Article by Wayne ‘CajunBass’
Just rambling about fishing. I’m no “expert” but I have been bass fishing for a long time.
No matter where you’re fishing think in terms of “breaks.” A break is something different. A dropoff is a “break.” So is a log in the water. Both will attract fish. A log that has fallen on a drop-off is a “break on a break.” Even better.
A “break” can be anything. A place where two types of grass come together. A place where the shoreline changes from big chunk rock, to gravel, or gravel to sand. You get the idea. The bigger the change the better, but the more subtle they are, the less likely they are to have been seen by other fishermen. Fish relate to these places the same way you relate to road signs. They tell them where they are, and how to get where they’re going as they migrate from deep to shallow and back. A long flat area of mud for example doesn’t give a fish anything to relate to, but if you put a couple of stumps on that same flat, suddenly the fish have a “hangout.” These are the kinds of places you’ll be looking for with your electronics, your crankbaits, your Carolina Rig sinkers.
When fishing a lake, a good tip is to observe the terrain around where you’re fishing. Try to imagine what it looked like before they flooded the lake. Is the land around flat? If so it’s probably flat out under the water too. If it’s steep and drops off suddenly, the same thing probably extends under the water. A gully above ground is probably a ditch under water. If you see that the shoreline changes from pea gravel to chunk rock, you can figure that it extends out into the water also. Watch for those types of places as you fish.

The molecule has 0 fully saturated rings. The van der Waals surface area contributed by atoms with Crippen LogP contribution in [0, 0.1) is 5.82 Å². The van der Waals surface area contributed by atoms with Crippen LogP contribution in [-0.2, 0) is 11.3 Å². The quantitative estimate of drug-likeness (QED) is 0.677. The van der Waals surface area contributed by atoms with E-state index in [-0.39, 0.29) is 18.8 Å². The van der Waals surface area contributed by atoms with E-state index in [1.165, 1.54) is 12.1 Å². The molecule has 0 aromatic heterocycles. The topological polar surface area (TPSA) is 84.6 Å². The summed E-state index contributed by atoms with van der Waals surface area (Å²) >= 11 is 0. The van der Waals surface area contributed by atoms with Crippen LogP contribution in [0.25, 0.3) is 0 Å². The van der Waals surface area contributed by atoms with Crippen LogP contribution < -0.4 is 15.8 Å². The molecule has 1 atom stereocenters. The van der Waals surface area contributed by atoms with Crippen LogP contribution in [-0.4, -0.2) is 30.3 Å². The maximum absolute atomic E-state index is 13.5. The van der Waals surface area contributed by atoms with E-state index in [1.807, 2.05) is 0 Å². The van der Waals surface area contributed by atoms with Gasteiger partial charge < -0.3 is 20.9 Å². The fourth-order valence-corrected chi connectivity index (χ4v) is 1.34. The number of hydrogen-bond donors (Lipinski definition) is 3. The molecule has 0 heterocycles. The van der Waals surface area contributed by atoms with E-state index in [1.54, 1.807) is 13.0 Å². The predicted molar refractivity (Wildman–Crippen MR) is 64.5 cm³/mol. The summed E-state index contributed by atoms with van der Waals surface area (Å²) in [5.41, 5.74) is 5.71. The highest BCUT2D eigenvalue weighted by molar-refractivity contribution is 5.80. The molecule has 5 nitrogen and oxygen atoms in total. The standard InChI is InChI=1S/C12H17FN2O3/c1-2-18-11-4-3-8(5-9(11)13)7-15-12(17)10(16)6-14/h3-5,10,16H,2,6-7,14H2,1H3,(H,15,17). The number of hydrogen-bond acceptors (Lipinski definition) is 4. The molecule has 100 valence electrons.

When fishing a river, remember that current is another key. Think of current as wind. In cold weather, you want to get out of the wind. Fish are no different. In cold weather they like to get out of the current so that they don’t expend any more energy than they have to. In the summer it’s just the opposite. Moving water is cooler than standing water. Fish seek out current then. Current is also a break. Anyplace where the direction and speed of the current changes, or where two currents meet is a potential hotspot.
In tidal rivers, the same thing applies, but the water runs both ways. Outgoing tide pulls water and nutrients out of areas and into the main river. As the water falls, baitfish and other forage are forced out of their hiding places. Bass and other predators will “gang up” anywhere the water runs out of those areas. Where a creek meets a channel, where a feeder creek meets a creek, and so on down to a place where you see a trickle of water no bigger than a pencil running across a flat. Baitfish will come out and hold right along the waterline. The predator fish will usually be right on the first breakline waiting for forage to make a mistake and wander over the deeper water. Sometimes they won’t wait, they’ll run up into the shallow water and break up the schools of bait.
Incoming tide has the opposite effect. Baitfish can move back up into the flooded areas and scatter. This makes it much harder for the predators to find them. The predator seems to understand that hunting is tougher at this time, and they tend to “shut off” during incoming. You can find some places where baitfish are forced to congregate, and if you find one, you can bet that predators have already found it too.
The best techniques I’ve found for incoming tide is to simply put your trolling motor down, and cover ground. Fish can still be caught but you have to work harder and cover more area for them. I like to find pads or grass, and throw something like a rattle trap or a buzz bait. Make lots of casts, always casting up the current and bringing your bait back “downstream”. Keep your boat pointing into the current so the current won’t carry you along so fast that you can’t control the boat. You want to be able to turn your trolling motor off, and have the boat drift back from the area you’re fishing, not drift over top of it.